• Worshippers pray in the Church of Mor Cercis in the Mardin province, Turkey, on December 9, 2014. (AAP Image/NEWZULU/GAIL ORENSTEIN)
Advocacy groups threaten legal action in what they describe as a ‘violation of human rights’.
Andrea Nierhoff

7 Jul - 4:23 PM  UPDATED 7 Jul - 8:13 PM

Authorities in Turkey have been reclaiming the buildings in the country’s southeast, from the Assyrian community, also known as Syriacs.

Around 50 Assyrian church properties have been seized by officials.

The Assyrian Confederation of Europe has slammed the move, calling it “a grave violation of the human and cultural rights of one of Turkey’s most exposed and vulnerable indigenous nations."

It has called on Turkey’s government to introduce measures excluding Assyrian religious properties from municipal reforms.

The organisation has threatened to take the case to the European Court of Human Rights if nothing is done.

The redesignation of the city of Mardin as a “greater municipality” saw nearby villages lose their legal status, Turkish parliamentarian Erol Dora, who is also a Syriac, told the Al-Monitor website.

A liquidation committee was then set up to redistribute the properties, which according to Mr Dora included houses of worship, cemeteries and other religious buildings.

Among the seizures is the 1600-year old Mor Gabriel Monastery. Chairman of the Mor Gabriel Monastery Foundation, Kuryakos Ergun, told the Al-Monitor the loss is a heavy blow to the local community.

An appeal by the church was rejected in May.

“They are our history and what sustains our culture,” Mr Ergun said.

“Our existence relies on them”.

Deputy secretary general of the Assyrian Universal Alliance, Hermiz Shahen, said it’s one of a series of steps by the Turkish government designed to force Assyrians out of the country.

He said Turkish citizens living overseas want the option to visit Turkey, and “have in their minds that they will go back and live there."

“But by doing these things it’s putting an end to this, this is only a dream, they will never have that opportunity to go back to their own homeland."

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Increasing Islamisation

Turkey’s Religious Affairs Directorate, the Diyanet, has reportedly been given control of the structures.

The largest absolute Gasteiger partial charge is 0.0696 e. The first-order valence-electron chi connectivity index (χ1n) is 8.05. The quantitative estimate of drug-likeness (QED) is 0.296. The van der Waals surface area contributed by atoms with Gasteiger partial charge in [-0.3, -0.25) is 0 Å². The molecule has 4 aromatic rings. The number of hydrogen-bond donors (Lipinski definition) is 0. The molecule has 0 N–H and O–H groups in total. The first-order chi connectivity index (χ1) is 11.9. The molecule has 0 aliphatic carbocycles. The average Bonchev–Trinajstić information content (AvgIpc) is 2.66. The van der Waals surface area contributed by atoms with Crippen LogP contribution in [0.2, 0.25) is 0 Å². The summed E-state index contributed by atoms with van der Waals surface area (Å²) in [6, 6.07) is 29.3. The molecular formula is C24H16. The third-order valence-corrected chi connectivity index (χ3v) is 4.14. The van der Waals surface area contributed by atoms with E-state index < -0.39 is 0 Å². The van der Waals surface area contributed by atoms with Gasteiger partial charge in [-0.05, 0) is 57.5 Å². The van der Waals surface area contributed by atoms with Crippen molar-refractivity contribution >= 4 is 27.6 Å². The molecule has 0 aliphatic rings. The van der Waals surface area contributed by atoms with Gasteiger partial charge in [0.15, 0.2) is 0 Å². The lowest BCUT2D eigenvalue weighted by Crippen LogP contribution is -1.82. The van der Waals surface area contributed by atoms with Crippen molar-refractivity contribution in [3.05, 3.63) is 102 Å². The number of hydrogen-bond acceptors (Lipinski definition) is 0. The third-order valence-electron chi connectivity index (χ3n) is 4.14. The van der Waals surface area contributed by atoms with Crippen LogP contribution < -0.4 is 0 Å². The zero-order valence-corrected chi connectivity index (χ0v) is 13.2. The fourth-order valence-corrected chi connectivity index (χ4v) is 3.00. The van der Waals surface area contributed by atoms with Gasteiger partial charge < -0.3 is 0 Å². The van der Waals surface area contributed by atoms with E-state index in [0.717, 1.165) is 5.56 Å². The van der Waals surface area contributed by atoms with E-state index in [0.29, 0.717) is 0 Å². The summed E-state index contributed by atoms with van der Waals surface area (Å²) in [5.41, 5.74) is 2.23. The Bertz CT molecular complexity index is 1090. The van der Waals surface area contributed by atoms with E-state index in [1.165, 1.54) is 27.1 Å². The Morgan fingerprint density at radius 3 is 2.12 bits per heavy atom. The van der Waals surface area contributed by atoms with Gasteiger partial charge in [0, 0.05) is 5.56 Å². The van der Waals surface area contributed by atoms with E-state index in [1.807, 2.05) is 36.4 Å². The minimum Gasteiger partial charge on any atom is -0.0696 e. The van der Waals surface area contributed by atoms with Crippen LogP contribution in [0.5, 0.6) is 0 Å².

Mr Shahen said news of a possible cancellation of this order to reloate these properties provides little comfort.

“Still they insist that the deeds of these properties have to be registered with the Treasury," he said.

“The threat is if it’s registered under the Treasury then it becomes property of the Turkish authorities and they can easily confiscate it at any time”.

Turkey’s Christian community has shrunk to around 0.3 per cent of its population, with many people moving to more liberal European countries.

The Assyrian Confederation of Europe has called on the country to bring in measures to “protect the rights of minorities and shield them from sweeping reforms and decisions that would threaten their very presence in Turkey”.

There has been rising criticism of Turkish President Recep Tayyip Erdogan over accusations he is steering the country toward increasing Islamisation and undermining of the secular principles set up by Mustafa Kemal Ataturk, the founder of modern Turkey.

An April referendum saw voters approve an expansion of Mr Erdogan’s powers, giving him the right to appoint ministers, among other abilities.

Assyrian Universal Alliance spokesman Hermiz Shahen says the solution needs to be an international one.

He said without global intervention incidents such as this will keep happening.

“The Australian government and world governments [must] condemn such actions and violations to human rights and pressure Turkey to abide by the international treaty and provide protection and a better standard of living and freedom of worship for these non-Muslim minorities, whether they are Christian, Yazidi or other religions living in the country”.

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